An Interview with Murakami Kenji
Holding a Camera Can Suddenly Make Things Interesting
Q: The structure of your piece was well thought out, but what kinds of narrative devices did you use?
MK: I thought through the structure very precisely in advance, drawing on several films that I’d seen before. The first half is “recollection,” and the second half covers events from a particular day. This also serves as an explanation of my ideas on documentaries, but in my mind a documentary is something where you can see the existence of the person behind the camera. By being able to see their existence, I mean that the shooter’s person and shape seep through. Documentaries are often compared as being fictional or real, but I think it’s a mixture of the two, not a 100% or 0% ratio. I try and create a blank space for things to traverse between them both. The situation of having a camera there is already an unreal situation. The most important thing for me is whether the things that develop there are interesting or not. I’d like to be continually traversing between fiction and the real.
Q: I felt like your piece is a message to aspiring filmmakers saying “don’t let your curiosity run dry!” while also conveying the appeal of Kawaguchi City.
MK: I teach at a technical school, and I’m often asked “How can I make an interesting piece?” My reply is “The only thing you can do is be an interesting person yourself.” However, doing things like getting drunk and jumping into a park fountain will definitely not make you into that interesting person. Most people regarded as directors in the world at large shoot solely because they have the desire to tell other people about something interesting that caught their interest. Being an author comes down to whether you can talk about and show what you’ve felt in an interesting way. Just living randomly is boring. Because for those of us with the desire to tell our stories, holding a camera can suddenly make things interesting.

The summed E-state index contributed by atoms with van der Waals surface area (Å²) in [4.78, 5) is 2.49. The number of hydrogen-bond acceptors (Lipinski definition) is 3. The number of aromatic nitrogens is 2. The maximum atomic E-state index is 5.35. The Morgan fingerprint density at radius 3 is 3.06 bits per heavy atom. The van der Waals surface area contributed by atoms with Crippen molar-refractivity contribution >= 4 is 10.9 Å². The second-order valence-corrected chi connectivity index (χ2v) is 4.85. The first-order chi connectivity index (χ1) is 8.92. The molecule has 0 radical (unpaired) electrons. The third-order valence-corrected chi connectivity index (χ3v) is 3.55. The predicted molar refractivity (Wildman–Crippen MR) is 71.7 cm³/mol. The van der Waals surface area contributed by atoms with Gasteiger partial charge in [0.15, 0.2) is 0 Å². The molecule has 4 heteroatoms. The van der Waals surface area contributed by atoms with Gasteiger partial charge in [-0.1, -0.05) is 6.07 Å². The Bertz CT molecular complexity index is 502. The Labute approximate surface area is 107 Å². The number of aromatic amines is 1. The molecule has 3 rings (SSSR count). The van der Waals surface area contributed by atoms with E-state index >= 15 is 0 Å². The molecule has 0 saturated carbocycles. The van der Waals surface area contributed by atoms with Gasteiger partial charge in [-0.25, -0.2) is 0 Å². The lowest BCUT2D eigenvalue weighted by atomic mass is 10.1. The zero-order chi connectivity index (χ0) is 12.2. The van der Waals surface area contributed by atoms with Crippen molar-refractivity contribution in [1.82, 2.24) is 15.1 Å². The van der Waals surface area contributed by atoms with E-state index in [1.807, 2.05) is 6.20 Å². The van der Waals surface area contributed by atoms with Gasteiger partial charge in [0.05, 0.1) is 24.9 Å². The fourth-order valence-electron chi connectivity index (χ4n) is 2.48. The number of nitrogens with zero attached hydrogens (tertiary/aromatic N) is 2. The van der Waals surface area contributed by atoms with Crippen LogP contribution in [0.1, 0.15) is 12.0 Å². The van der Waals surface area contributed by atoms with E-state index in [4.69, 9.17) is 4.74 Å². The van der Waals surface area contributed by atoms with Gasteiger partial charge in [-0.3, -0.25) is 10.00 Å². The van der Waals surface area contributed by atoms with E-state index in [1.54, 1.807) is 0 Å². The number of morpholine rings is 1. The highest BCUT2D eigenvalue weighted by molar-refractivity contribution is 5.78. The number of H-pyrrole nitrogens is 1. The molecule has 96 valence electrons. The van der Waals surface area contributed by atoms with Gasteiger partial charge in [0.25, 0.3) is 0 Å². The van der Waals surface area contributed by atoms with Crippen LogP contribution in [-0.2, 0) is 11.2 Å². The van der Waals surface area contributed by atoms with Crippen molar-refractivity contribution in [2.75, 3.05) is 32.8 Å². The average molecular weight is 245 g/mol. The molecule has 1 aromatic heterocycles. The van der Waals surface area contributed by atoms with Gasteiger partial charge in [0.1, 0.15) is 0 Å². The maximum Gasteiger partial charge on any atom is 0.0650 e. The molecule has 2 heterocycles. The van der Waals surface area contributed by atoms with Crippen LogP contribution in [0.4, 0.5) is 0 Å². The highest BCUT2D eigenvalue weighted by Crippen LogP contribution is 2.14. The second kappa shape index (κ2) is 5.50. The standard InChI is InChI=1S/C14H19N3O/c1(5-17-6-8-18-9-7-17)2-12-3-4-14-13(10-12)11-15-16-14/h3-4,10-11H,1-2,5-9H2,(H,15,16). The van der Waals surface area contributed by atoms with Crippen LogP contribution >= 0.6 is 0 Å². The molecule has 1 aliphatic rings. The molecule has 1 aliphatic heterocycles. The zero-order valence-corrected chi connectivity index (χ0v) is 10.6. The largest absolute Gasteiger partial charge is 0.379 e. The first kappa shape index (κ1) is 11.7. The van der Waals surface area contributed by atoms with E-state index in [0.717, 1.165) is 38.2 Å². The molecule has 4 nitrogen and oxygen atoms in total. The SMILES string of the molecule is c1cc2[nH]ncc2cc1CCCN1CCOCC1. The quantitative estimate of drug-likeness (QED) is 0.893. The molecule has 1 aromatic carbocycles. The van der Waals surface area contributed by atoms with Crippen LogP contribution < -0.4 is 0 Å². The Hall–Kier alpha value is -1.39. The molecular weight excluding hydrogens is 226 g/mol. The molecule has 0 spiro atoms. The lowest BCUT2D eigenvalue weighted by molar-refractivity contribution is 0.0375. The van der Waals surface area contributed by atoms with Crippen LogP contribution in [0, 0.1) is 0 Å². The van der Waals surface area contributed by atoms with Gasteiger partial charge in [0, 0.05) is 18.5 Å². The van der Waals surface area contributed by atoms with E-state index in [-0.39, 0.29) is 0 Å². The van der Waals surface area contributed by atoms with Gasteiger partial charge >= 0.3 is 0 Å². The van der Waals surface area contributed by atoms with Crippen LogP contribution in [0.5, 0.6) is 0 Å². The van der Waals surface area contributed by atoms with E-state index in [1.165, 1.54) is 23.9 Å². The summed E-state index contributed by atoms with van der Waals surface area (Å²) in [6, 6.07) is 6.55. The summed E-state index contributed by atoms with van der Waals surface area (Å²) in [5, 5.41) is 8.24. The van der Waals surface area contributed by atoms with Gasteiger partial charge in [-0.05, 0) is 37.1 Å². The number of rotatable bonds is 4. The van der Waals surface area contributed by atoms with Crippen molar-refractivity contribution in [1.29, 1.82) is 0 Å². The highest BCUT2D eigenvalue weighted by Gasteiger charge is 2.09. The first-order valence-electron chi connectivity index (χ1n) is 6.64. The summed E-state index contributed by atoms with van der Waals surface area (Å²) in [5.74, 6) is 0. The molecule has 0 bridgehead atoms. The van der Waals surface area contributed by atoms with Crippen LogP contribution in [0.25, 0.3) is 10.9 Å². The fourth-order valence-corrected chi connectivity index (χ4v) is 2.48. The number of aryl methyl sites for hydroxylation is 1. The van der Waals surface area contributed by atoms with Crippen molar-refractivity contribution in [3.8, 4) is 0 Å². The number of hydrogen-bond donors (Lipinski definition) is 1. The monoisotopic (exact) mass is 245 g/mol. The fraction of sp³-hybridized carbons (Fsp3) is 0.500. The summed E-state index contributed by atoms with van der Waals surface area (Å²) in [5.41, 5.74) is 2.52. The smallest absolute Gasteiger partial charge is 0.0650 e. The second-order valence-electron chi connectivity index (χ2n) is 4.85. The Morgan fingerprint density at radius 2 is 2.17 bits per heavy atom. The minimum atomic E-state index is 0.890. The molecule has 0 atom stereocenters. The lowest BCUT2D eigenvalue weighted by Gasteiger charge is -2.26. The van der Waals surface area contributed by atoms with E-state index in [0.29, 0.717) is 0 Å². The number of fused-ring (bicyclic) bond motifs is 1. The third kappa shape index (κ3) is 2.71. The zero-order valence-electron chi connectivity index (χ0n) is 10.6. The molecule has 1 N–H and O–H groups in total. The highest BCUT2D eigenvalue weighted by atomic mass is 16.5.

Q: What is behind the title of this piece?
MK: I think making this piece was like being encouraged, or being told “survive!” There was also the idea of wanting to have the piece tell me “survive!” and not just me saying it to the audience.
Q: At the end during the 8mm shooting it seems like you are saying something, but what is it?
MK: It’s a secret, because I think it’s better to have a secret of some kind in a film. I’d be happy if you try thinking up something on your own.
(Compiled by Kotani Mayo)
Interviewer: Kotani Mayo
Photography: Kotani Mayo / 2003-09-27 / in Tokyo